For Palm Sunday the 3 pieces are all are based on hymns for the Liturgy of the Palms rather than the Liturgy of the Passion which is the 2nd and main part of the service. Yet they seem more suitable for post-service voluntaries, though I certainly wouldn’t play the ebullient Prelude by Alan Bullard after a Palm Sunday service.

 

The Hakim and Moore variations look good (especially for recital use). Not sure about the Briggs.

 

I won’t throw away my copies of Trevor’s “Seasonal Choral Preludes” and Marsden-Thomas’s “The Church’s Year” just yet.

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Hi

 

I ordered a copy a couple of days ago. Just hoping that enough of the contents will be playable on the small organ we have, and appropriate for the church.

 

Every Blessing

 

Tony

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Just the sort of review I needed, Stephen. Many thanks.

 

Indeed - this was useful in helping me to decide not to bother just yet.

 

Thank you.

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I daresay those with shelves groaning with music may already have a lot of the contents of the book. I'm still collecting. :)

My music skills must be worse than I feared because I couldn't hear SJS in the Toccata, and I played each voice separately to make sure. It'll probably hit me one day.

One quibble I have, (and it's the same with the Christmas music book from the same stable) is that the thing won't open flat; I've bent the book right round and it still tries to close itself. Even with the prongs on the organ music stand, I'm sure the book will fall off when I try to turn the pages.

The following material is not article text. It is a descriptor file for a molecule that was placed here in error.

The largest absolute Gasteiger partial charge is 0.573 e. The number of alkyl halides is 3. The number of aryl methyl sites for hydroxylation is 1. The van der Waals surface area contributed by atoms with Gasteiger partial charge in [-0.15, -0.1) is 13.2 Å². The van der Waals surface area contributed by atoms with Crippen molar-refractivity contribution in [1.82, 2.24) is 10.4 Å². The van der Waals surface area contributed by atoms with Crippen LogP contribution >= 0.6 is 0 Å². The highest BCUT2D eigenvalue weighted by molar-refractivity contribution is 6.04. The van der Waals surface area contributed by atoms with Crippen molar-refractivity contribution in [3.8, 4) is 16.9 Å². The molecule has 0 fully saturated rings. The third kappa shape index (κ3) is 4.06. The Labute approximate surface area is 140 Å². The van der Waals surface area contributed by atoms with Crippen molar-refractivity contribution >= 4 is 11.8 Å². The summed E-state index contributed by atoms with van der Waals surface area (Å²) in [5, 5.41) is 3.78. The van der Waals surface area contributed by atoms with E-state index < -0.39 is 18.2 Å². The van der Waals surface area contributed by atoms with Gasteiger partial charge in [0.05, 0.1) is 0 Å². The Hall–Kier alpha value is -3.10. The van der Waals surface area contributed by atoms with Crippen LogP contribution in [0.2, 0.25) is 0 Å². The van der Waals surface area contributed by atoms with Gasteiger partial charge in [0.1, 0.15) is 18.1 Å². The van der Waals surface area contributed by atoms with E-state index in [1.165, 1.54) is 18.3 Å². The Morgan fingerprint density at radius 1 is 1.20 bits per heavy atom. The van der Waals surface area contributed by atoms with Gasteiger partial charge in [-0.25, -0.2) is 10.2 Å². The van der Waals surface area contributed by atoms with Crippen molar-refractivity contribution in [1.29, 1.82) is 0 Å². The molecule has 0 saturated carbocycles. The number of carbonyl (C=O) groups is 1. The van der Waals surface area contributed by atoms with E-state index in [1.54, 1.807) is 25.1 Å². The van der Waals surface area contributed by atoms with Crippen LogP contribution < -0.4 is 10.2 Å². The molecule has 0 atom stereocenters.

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... My music skills must be worse than I feared because I couldn't hear SJS in the Toccata ...

 

I had understood that it was in a fanfare - this may be why. I do not think that it was in the Bednall Toccata.

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I had understood that it was in a fanfare - this may be why. I do not think that it was in the Bednall Toccata.

 

 

Oops!

hadn't got the book with me to check - whatever I was playing I'm sure it had SJS somewhere in the title. :unsure:

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My music skills must be worse than I feared because I couldn't hear SJS in the Toccata, and I played each voice separately to make sure. It'll probably hit me one day.

Not by any means an exhaustive analysis, but bars 1-9 are based on the opening melody of the verse 'Lord the light of your love...', bars 9-17 the end of the verse, with the 'shine on me' being bars 14-17. Then the refrain is hidden in the quavers of the right hand 18 onwards. These themes are then repeated, developed etc through the rest of the piece.

Steve

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Hi

 

I've not had time to look properly, but the SJS piece really has snippets of the melody - I don't think it's stated in full. Looks like fun - but until I look properly, I'm not sure if it will work on the organ here.

 

Every Blessing

 

Tony